F: My novels always begin when the lead character ‘appears’ in my head and I start getting to know them. Violet materialised as a tall, skinny character with a brusque manner – I knew she was a workaholic, and I knew that her life was about to change in a fundamental way. As time goes on I ‘get to know’ my character better, and the story emerges from there. Sometimes I think I know what a novel is going to be about (I thought The Letters might be about feminism, and bodies) but it turns out to be something completely different.
M: Although this novel is far more complex and challenging than any simple ‘comfort’ tale, there is a wonderful ease about your writing, almost like stepping into a warm bath. On your blog, you have talked about ideas of being ‘the typist’ – channelling words and scenes as if from somewhere outside yourself. Could you tell me a little more about this?
F: Oh, what a lovely image! I am pleased you think so. When I speak about ‘just being the typist’ I’m not implying that I have a direct connection with my great great aunt Jessie on a spiritual plane… It’s more that the characters and the story come from my subconscious, and that my subconscious knows better than ‘I’ do how the characters hang together, and what their journey might be. You could also compare it to the ‘small mind, big mind’ concept in Buddhism, I suppose. I see my job during the first draft as getting my small mind ‘out of the way’ so the story can come through me. ‘I’ come back during later drafts to make decisions about structure, clarity, dialogue etc., but I haven’t found it helpful to get this part of me out too early. It can freeze me up completely if I’m not careful.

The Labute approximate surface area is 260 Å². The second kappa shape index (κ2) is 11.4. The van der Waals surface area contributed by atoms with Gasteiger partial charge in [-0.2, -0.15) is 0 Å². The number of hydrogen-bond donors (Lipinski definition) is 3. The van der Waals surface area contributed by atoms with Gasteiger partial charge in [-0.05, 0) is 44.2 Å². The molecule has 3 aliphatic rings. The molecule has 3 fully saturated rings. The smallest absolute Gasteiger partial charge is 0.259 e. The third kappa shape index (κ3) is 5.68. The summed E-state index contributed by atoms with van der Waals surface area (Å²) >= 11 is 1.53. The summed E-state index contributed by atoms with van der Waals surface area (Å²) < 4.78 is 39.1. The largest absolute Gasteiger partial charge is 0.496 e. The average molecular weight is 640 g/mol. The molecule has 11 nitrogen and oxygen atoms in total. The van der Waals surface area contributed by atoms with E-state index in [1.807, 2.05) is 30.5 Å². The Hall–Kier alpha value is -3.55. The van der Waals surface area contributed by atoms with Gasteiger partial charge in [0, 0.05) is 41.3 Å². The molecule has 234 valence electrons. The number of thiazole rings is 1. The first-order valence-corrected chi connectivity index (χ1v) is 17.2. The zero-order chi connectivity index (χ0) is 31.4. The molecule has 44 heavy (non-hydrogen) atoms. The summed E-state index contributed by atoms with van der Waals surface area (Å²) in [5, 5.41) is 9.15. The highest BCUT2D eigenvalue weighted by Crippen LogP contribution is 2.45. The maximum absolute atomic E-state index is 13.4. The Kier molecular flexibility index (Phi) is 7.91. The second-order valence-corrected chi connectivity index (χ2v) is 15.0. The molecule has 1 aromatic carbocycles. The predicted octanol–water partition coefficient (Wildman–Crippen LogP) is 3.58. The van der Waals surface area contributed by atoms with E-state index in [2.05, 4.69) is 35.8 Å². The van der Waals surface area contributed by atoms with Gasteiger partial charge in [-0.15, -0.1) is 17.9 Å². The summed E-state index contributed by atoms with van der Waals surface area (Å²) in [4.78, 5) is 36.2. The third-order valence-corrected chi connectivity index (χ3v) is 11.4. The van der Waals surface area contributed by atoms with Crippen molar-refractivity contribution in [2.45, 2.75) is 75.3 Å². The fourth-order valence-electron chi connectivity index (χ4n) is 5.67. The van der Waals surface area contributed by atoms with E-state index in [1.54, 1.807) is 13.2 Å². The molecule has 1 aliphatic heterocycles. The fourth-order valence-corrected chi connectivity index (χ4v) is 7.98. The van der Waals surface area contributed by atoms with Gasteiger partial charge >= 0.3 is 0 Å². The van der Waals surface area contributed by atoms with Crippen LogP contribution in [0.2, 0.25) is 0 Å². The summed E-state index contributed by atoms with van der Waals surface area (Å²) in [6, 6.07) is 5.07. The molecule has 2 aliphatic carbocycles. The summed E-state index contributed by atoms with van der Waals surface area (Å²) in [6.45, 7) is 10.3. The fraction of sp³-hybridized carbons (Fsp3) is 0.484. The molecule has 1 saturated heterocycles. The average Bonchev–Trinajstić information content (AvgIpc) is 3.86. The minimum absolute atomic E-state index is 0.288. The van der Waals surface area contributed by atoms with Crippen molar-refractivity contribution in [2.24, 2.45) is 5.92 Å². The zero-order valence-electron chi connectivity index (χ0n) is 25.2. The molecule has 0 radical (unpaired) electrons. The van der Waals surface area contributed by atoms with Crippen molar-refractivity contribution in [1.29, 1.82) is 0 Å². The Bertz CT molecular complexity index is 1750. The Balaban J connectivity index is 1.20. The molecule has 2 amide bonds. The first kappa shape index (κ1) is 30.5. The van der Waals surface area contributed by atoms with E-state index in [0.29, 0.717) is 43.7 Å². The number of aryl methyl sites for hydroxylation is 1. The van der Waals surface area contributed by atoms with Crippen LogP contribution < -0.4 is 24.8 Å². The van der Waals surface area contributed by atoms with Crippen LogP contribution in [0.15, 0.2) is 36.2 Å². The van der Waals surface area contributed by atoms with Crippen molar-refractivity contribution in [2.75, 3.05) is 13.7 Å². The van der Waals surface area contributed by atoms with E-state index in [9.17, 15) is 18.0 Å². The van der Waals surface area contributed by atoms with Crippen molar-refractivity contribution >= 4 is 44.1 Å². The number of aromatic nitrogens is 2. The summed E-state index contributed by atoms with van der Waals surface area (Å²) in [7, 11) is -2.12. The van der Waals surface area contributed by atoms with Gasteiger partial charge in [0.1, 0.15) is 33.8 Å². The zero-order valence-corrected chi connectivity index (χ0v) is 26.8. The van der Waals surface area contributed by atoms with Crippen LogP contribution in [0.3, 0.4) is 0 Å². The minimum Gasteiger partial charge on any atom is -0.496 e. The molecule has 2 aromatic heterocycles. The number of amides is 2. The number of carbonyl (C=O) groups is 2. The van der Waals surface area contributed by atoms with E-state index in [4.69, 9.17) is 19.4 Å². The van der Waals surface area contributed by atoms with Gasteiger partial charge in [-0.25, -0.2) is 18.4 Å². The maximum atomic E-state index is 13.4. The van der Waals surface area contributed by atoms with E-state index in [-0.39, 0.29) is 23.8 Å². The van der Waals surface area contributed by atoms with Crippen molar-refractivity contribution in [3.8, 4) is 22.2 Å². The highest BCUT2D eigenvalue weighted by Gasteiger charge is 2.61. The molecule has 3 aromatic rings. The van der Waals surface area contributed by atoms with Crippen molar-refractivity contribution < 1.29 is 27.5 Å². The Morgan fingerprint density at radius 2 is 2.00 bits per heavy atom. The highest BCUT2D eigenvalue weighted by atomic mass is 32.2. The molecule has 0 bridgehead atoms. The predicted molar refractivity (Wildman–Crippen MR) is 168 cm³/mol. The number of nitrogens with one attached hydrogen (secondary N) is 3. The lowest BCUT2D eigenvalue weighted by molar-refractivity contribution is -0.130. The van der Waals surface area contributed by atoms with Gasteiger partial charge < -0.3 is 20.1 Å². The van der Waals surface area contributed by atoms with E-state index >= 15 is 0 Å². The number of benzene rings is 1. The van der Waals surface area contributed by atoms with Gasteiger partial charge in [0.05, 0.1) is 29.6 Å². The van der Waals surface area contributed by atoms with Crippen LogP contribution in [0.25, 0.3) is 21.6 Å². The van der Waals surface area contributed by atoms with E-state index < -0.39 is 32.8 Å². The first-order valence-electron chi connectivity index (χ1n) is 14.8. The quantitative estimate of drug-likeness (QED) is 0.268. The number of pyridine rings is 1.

M: I especially loved the vivid and finely wrought descriptions in ‘The Letters’ and was hugely impressed at the extent of detail surrounding your main character, Violet. How deeply did you ‘live’ Violet during the writing?
F: I suppose I carry my lead characters around in my head while I’m writing, but I’m not thinking about them all the time. Sometimes details will come to me when I’m not expecting them – I’ll be driving the car and I’ll realise that my character hates cheese. But often the details arise when I’m writing a scene. Sometimes the details don’t seem to fit the character when I read them back, and so I’ll search around for one that feels more authentic.
M: I see that there are two more forthcoming Fiona Robyn titles on Snowbook’s website ‘The Blue Handbag’ and ‘Thaw’. Would you like to talk a little about what’s coming next, or perhaps what you are working on right now?
F: The Blue Handbag follows a 62 yr old gardener, Leonard, who becomes a reluctant detective after discovering some mysterious facts about his late wife. Thaw is about Ruth, a microbiologist, who gives herself three months to decide if she wants to carry on living or not – the book is her diary for those months. And my work-in-progress is about Joe, a nerdy boy who goes to visit his aunt in Amsterdam – I’m off there this Summer to get some research done. What a lucky person I am.
M: Thank you Fiona very, very much!
To find out more about lucky, clever Fiona and her writing, please visit http://www.fionarobyn.com/